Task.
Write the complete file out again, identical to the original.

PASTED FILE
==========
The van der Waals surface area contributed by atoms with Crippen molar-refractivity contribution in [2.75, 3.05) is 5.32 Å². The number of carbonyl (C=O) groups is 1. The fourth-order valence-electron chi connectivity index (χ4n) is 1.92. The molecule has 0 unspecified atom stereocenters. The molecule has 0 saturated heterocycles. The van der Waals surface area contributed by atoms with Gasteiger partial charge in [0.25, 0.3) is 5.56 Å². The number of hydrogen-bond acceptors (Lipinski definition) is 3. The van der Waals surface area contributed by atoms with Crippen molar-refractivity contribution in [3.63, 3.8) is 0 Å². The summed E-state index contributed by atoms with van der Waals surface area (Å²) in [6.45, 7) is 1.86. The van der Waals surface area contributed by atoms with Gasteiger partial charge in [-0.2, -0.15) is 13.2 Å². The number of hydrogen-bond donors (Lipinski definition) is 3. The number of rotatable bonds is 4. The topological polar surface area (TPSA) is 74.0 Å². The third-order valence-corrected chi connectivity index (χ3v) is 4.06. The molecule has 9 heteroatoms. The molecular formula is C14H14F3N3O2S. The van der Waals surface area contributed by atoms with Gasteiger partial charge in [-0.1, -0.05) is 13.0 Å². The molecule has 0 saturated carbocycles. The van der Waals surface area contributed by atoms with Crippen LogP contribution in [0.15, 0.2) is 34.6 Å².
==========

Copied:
The van der Waals surface area contributed by atoms with Crippen molar-refractivity contribution in [2.75, 3.05) is 5.32 Å². The number of carbonyl (C=O) groups is 1. The fourth-order valence-electron chi connectivity index (χ4n) is 1.92. The molecule has 0 unspecified atom stereocenters. The molecule has 0 saturated heterocycles. The van der Waals surface area contributed by atoms with Gasteiger partial charge in [0.25, 0.3) is 5.56 Å². The number of hydrogen-bond acceptors (Lipinski definition) is 3. The van der Waals surface area contributed by atoms with Crippen molar-refractivity contribution in [3.63, 3.8) is 0 Å². The summed E-state index contributed by atoms with van der Waals surface area (Å²) in [6.45, 7) is 1.86. The van der Waals surface area contributed by atoms with Gasteiger partial charge in [-0.2, -0.15) is 13.2 Å². The number of hydrogen-bond donors (Lipinski definition) is 3. The number of rotatable bonds is 4. The topological polar surface area (TPSA) is 74.0 Å². The third-order valence-corrected chi connectivity index (χ3v) is 4.06. The molecule has 9 heteroatoms. The molecular formula is C14H14F3N3O2S. The van der Waals surface area contributed by atoms with Gasteiger partial charge in [-0.1, -0.05) is 13.0 Å². The molecule has 0 saturated carbocycles. The van der Waals surface area contributed by atoms with Crippen LogP contribution in [0.15, 0.2) is 34.6 Å².